C.12: Don’t make data members const or references in a copyable or movable type

In most instances where I have seen this taken over into coding conventions, this is written as “Don’t make data members const or references”. There also is a clang-tidy check that will give you a warning: member 'm' of type 'T &' is a reference [cppcoreguidelines-avoid-const-or-ref-data-members]. While it does give that warning only on copyable/movable types, it does not state so.

What this guideline is about is value semantics: When you have a class of value objects, you often want to be able to assign different values to them. const and reference data members make values of a class non-assignable, while they still can be copy-constructed and move-constructed. So, in that context, this guideline is right and makes a lot of sense.

The exception to the rule guideline

Besides value objects, in many applications we also have a lot of what I would call service objects. They get created and then sit there, doing their job, but they don’t represent a value that needs to get passed around. Often, these service objects need to talk to other service objects. In many applications, a net of service objects is build that hold references to other service objects and pass around values to perform the job of the application.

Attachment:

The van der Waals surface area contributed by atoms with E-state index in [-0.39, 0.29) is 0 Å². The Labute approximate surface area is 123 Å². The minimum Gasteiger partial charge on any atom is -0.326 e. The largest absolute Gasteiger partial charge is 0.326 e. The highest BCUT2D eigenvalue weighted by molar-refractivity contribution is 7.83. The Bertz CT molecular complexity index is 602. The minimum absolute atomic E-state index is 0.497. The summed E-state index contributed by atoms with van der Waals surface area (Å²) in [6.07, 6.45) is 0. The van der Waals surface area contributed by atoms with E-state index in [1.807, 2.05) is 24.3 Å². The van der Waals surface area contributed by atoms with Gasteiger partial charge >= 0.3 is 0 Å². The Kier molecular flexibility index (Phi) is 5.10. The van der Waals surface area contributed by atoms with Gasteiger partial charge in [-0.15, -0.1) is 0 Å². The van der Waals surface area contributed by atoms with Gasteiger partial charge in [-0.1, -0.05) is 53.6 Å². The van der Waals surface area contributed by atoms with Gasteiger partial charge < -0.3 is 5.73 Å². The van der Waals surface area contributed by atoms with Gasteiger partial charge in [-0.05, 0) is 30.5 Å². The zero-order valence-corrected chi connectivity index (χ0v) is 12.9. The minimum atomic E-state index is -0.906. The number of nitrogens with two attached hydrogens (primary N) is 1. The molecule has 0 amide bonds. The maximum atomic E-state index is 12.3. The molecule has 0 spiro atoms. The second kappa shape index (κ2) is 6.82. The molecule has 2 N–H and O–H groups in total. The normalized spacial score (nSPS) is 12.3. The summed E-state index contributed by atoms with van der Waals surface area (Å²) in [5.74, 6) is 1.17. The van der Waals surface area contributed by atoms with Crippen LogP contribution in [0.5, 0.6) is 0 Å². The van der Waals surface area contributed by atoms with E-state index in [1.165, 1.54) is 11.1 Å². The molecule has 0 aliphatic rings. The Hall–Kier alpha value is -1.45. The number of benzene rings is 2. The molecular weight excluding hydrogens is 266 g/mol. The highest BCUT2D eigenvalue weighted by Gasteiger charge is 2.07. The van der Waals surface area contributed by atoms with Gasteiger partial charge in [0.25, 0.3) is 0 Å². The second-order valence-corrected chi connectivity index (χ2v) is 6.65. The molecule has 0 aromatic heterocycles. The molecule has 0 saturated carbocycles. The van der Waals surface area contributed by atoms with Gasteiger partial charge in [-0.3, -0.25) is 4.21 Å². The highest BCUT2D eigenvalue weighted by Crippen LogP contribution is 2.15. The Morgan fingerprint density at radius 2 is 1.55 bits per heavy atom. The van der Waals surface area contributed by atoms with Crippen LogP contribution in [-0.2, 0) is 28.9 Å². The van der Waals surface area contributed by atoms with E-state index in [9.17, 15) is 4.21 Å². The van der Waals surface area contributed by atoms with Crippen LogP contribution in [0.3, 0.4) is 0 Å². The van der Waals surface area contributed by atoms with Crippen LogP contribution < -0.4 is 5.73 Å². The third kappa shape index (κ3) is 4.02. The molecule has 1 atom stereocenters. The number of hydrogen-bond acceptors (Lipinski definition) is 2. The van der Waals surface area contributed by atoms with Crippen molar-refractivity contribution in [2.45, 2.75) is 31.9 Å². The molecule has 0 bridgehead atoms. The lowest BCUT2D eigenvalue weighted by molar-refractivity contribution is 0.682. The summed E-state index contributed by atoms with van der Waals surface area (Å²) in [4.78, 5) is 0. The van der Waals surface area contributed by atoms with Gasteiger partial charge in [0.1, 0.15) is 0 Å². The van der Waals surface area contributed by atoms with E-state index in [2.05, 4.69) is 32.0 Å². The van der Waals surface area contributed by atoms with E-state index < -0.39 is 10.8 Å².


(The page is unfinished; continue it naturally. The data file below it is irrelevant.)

The natural way to implement these service objects is to have them hold references to their dependencies. Quite often, they incidentally are copyable or movable even though they don’t need to be, which will trigger the mentioned warning and/or comments in the code review that this is “against the rules”.

In surroundings where guidelines are interpreted as rules that have to be followed, the reaction to this may play out as follows: